Day 6 & 7


Or, it was, anyway. Sam’s now the newer-than-me-new-person, he’s a year into MCI and I walked into his 3603 class every week for lunch, that was wayyy back when Kuya Miguel was still around. At any rate, Sam had the apron and the hat and the tour, and I, having had none of those things up until yesterday, protested. Jared admitted to the conspiracy. “Let’s not give her the apron or the hat or the tour, we’ll make her really mad at us and see if she can take it.” Fun.

Actually, the only thing I really wanted was the hat. I prefer black all around – though I admit, I occasionally envy the length of their aprons – and I like to discover things; a tour would have dispelled the otherwise-terribly-captivating sense of mystery which I am still enjoying. Well, yesterday, I got the hat, and therefore, I am quite satisfied. The question was whether “all [my] hair” would fit under the cap. FLASHBACK. My first day at MCI, Chef Neace (whom I had not officially met yet at that point) yelled from the other end of the hall, asking whether “all that hair” fit under my hat. Extremely intimidating. (And of course, he doesn’t remember it.) So this hair under the new hat thing… very amusing. Especially since there’s 13+ inches less hair to be trying to keep up this time around.

I made it onto the fourth floor two days ago. THAT was a blast. I walked in, dropped my stuff, and yelled to Ricky Bobby that I was going upstairs before I clocked in. (Oh, yes. I have a clock-in number. I forgot to blog that.) Dude man! best part of my day =) Actually, I was the tiniest bit apprehensive, because I could hear things upstairs and I wondered if anyone was up there, but the Narnia door (as I’ve dubbed it) was closed and it was dark, sooo… When I did figure out what it was, I was slightly relieved. There’s one of those weatherproof blue sheet thingies up there, right over the door that would have otherwise allowed me to step out onto the roof, and despite the heat, there was enough of a wind blowing to make that thing flap around and make loud flapping and rustling noises. It’s not a finished room, either; rough, particle boards jutting out from the walls and greatly restricting walking space, which was covered by wood chips and I’m guessing sawdust? It’s nice and homey, and I’d love to be up there in the fall, just for an occasional breather or something, you know?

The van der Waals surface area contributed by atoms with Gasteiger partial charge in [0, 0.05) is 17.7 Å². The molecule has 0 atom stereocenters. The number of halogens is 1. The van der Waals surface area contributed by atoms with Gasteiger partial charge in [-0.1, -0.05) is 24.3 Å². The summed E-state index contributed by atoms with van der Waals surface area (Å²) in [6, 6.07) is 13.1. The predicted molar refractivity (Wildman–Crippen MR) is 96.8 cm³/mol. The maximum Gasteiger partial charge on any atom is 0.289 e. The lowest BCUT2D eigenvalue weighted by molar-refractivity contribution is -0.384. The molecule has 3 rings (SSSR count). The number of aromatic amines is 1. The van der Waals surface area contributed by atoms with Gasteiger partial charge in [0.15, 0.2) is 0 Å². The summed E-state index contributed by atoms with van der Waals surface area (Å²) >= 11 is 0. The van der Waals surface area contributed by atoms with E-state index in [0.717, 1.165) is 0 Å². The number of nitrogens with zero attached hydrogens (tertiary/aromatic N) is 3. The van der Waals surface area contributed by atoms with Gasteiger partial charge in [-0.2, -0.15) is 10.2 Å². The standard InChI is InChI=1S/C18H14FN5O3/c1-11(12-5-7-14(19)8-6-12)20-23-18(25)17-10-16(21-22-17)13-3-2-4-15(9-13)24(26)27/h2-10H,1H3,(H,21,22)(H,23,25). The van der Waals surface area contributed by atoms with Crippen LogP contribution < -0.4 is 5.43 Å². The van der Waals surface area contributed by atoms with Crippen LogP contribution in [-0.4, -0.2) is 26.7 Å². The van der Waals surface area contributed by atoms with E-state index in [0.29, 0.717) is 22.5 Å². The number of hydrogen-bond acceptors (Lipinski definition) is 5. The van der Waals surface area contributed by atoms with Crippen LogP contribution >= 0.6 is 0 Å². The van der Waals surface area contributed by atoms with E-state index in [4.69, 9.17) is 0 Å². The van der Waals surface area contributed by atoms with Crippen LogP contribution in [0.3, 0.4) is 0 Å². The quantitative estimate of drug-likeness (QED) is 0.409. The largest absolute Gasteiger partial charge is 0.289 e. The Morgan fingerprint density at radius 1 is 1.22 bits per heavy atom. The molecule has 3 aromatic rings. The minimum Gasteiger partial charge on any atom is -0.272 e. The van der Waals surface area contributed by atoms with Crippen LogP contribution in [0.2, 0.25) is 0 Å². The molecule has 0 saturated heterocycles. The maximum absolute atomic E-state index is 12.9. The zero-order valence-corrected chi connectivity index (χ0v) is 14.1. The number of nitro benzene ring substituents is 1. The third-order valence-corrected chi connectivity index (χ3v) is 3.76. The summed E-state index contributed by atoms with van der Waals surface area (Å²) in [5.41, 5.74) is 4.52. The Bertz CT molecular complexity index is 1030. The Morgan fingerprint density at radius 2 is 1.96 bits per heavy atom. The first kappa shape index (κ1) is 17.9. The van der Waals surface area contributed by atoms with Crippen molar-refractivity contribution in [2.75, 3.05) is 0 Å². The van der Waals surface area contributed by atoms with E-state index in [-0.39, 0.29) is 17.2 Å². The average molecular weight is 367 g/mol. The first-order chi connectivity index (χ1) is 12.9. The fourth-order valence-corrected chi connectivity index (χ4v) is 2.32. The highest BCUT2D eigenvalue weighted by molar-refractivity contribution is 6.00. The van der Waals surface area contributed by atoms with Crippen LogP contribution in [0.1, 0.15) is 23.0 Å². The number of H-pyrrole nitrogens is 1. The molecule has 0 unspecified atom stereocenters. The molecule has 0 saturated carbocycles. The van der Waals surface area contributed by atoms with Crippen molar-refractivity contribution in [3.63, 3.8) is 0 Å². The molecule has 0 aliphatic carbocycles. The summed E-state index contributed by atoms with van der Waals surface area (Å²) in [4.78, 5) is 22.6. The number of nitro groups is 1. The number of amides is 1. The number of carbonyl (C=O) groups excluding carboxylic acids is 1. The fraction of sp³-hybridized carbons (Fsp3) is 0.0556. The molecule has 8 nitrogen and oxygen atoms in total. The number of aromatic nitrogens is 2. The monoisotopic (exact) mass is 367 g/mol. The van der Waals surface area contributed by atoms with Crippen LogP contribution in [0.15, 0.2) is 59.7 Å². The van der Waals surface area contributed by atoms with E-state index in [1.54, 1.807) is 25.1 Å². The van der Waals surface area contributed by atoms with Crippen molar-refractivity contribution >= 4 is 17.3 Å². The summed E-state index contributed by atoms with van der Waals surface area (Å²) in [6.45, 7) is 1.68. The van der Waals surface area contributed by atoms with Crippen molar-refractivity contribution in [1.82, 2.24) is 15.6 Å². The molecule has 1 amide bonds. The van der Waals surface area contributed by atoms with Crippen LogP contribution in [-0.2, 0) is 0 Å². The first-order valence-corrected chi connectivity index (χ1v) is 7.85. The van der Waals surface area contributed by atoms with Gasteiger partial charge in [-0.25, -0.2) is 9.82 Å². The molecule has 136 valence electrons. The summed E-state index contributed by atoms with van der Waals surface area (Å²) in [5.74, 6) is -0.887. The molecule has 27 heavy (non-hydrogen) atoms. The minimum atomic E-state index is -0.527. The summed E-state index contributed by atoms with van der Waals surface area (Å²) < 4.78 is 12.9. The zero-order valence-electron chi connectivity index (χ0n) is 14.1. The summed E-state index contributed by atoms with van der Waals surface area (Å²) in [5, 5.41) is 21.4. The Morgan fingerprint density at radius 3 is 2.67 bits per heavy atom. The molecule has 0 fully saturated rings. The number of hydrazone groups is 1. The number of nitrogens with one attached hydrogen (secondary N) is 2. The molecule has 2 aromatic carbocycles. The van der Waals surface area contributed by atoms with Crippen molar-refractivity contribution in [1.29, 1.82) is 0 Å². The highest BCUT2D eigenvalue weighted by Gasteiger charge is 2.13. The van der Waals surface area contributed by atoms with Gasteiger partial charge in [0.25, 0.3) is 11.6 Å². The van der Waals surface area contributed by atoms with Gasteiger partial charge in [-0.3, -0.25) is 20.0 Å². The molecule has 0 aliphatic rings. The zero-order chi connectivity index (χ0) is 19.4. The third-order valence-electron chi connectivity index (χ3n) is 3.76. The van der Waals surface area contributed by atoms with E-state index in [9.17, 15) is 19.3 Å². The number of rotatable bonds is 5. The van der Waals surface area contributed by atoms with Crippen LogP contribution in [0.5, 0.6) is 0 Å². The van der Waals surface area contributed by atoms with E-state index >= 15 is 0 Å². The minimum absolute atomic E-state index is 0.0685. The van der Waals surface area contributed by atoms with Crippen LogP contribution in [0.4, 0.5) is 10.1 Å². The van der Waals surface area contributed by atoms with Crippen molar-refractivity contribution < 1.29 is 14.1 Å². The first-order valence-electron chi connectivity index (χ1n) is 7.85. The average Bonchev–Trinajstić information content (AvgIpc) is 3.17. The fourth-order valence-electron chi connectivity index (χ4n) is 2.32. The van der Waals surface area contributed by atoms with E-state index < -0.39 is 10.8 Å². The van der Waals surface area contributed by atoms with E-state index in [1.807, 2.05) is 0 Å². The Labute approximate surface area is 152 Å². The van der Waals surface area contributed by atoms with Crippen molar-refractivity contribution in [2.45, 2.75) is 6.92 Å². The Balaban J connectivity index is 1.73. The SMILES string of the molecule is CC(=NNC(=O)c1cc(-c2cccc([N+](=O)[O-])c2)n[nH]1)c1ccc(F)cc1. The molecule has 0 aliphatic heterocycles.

I had a choice as to whether I wanted to work pastry or garde on Friday, and I chose pastry, but then they let me go at 6! Short day. It was a strange feeling… I was happy to have a night off, I guess, but there was something about being worked up and ready for a long night… and then not having to face it… that was just completely out of rhythm, is the best way that I can think to put it. Oh well.

I’m pickling watermelon next week! I was supposed to start it yesterday, but Jared looked up the recipe on his phone and found that it was supposed to be a two-day process, so it has been postponed until Wednesday. I’m excited =) I’ve never pickled watermelon before, and the only reason I know that it’s done is because I read the Little House on the Prairie series! Hahahaha. Yes, that is the extent of my exposure to pickled watermelon.

The other week, when I was upstairs working with Chief, he had me taste some of the wine. I didn’t care for the Cab Sauv, and I told him so and found that he didn’t care for it much, either. The Sauv Blanc was ok, but I’ve had better. And then there was the eau de vie… peach, raspberry, and blueberry. The peach was my favorite. Raspberry close behind, but I think if you don’t eat blueberries regularly, you’d really have to think about the blueberry being blueberry. Delicious, and that’s putting it mildly.